Active transport is integral to organelle localization and their distribution within the cell. Kinesins, myosins and dynein are the molecular motors that drive this long range transport on the actin and microtubule cytoskeleton. Although several families of kinesins and myosins have evolved, there is only one form of cytoplasmic dynein driving active retrograde transport in cells. While dynactin is an essential co-factor for most cellular functions of dynein, the mechanistic basis for this evolutionarily well conserved interaction remains unclear. Here, I use single molecule approaches with purified dynein to reconstitute processes in vitro, and implement an optogenetic tool in neurons ...


Tamoxifen Mediated Metabolic Stress: Molecular Mechanism And Therapeutic Opportunities, Natalie Ann Daurio Jan 2016

Tamoxifen Mediated Metabolic Stress: Molecular Mechanism And Therapeutic Opportunities, Natalie Ann Daurio

Publicly Accessible Penn Dissertations

Tamoxifen is the most widely used adjuvant chemotherapeutic for the treatment of estrogen receptor (ER) positive breast cancer, yet a large body of clinical and preclinical data indicates that tamoxifen can modulate multiple cellular processes independently of ER status. Here, we describe the ER-independent effects of tamoxifen on tumor metabolism. Using combined pharmacological and genetic knockout approaches, we demonstrate that tamoxifen inhibits oxygen consumption via inhibition of mitochondrial complex I, resulting in an increase in the AMP/ATP ratio and activation of the AMPK signaling pathway in vitro and in vivo. We also show that tamoxifen-induced cytotoxicity is modulated by ...


Car Drivers And Fuel Sources: How Distinct Signaling Domains In Chimeric Antigen Receptors Reprogram T Cells, Omkar Uday Kawalekar Jan 2016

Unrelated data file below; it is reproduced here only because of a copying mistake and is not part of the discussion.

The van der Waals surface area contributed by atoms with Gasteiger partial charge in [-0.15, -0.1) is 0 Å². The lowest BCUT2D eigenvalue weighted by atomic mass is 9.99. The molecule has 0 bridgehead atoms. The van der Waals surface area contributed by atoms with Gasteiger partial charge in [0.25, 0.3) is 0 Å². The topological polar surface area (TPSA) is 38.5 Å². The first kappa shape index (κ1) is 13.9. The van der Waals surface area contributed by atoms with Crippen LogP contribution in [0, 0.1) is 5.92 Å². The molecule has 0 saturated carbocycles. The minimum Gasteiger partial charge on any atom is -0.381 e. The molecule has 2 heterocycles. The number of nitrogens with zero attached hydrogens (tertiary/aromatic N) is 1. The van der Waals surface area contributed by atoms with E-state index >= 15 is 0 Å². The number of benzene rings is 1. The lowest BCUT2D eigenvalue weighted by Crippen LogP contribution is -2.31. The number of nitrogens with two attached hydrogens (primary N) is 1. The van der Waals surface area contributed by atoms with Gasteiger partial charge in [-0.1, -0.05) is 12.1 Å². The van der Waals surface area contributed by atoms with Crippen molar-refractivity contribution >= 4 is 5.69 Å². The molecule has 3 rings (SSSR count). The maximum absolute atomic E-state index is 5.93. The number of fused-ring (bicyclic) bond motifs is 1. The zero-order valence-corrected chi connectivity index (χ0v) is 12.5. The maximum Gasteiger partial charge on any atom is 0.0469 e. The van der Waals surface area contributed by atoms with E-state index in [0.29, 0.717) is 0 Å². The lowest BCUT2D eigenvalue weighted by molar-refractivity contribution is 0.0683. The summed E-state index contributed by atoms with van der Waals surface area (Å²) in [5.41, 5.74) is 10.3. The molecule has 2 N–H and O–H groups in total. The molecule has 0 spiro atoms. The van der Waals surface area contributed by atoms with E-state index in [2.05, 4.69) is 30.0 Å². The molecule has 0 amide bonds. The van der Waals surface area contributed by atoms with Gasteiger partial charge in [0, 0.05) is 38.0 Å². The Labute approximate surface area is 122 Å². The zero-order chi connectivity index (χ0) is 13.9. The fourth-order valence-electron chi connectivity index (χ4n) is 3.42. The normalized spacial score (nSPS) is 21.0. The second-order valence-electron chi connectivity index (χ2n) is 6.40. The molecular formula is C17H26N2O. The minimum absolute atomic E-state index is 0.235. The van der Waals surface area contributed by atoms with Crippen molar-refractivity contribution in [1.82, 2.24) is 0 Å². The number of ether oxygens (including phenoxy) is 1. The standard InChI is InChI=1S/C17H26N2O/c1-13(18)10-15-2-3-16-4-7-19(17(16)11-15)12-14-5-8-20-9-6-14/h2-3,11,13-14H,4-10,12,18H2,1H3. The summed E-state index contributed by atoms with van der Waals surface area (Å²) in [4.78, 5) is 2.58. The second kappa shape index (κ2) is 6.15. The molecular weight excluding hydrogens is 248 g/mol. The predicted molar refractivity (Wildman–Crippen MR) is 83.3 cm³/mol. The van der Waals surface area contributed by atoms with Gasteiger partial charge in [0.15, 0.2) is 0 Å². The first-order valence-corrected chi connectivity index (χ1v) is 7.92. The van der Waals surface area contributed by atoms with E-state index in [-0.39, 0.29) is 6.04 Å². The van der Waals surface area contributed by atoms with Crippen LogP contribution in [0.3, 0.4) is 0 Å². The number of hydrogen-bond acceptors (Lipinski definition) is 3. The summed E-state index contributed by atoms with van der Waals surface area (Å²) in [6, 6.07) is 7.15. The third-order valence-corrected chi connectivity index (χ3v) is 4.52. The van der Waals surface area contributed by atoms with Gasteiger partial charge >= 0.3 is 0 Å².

Car Drivers And Fuel Sources: How Distinct Signaling Domains In Chimeric Antigen Receptors Reprogram T Cells, Omkar Uday Kawalekar

Publicly Accessible Penn Dissertations

With breakthroughs in synthetic biology, improved cell culture techniques and advanced genetic engineering, it has now become possible to generate bi-specific primary human T cells with desired specificities. One mode of redirecting specificity is the modification of T cells to express chimeric antigen receptors (CARs). Recent studies indicate that natural T cells have distinct biochemical and metabolic features that endow them with short lived effector or long lived memory fates. The central objective of this thesis was to investigate whether the signaling endodomain of CARs could reprogram T cells with pre-specified effector and memory fates. This thesis describes a novel ...


Centromere Identity And The Nature Of The Cenp-A-Containing Nucleosome, Samantha Jane Falk Jan 2016

Centromere Identity And The Nature Of The Cenp-A-Containing Nucleosome, Samantha Jane Falk

Publicly Accessible Penn Dissertations

The centromere is an essential chromosomal locus that serves as the site of kinetochore formation, ensuring accurate chromosome segregation during mitosis and meiosis. While most centromeres form on repetitive DNA, the underlying DNA sequence is neither necessary nor sufficient to support centromere function, suggesting that this locus is epigenetically defined. The histone H3 variant centromere protein A (CENP-A) replaces H3 in nucleosomes at the centromere and is the best candidate to provide this epigenetic mark. This thesis aims to understand the features of the CENP-A nucleosome that impart its ability to mark and stabilize functional centromeres. In the first part ...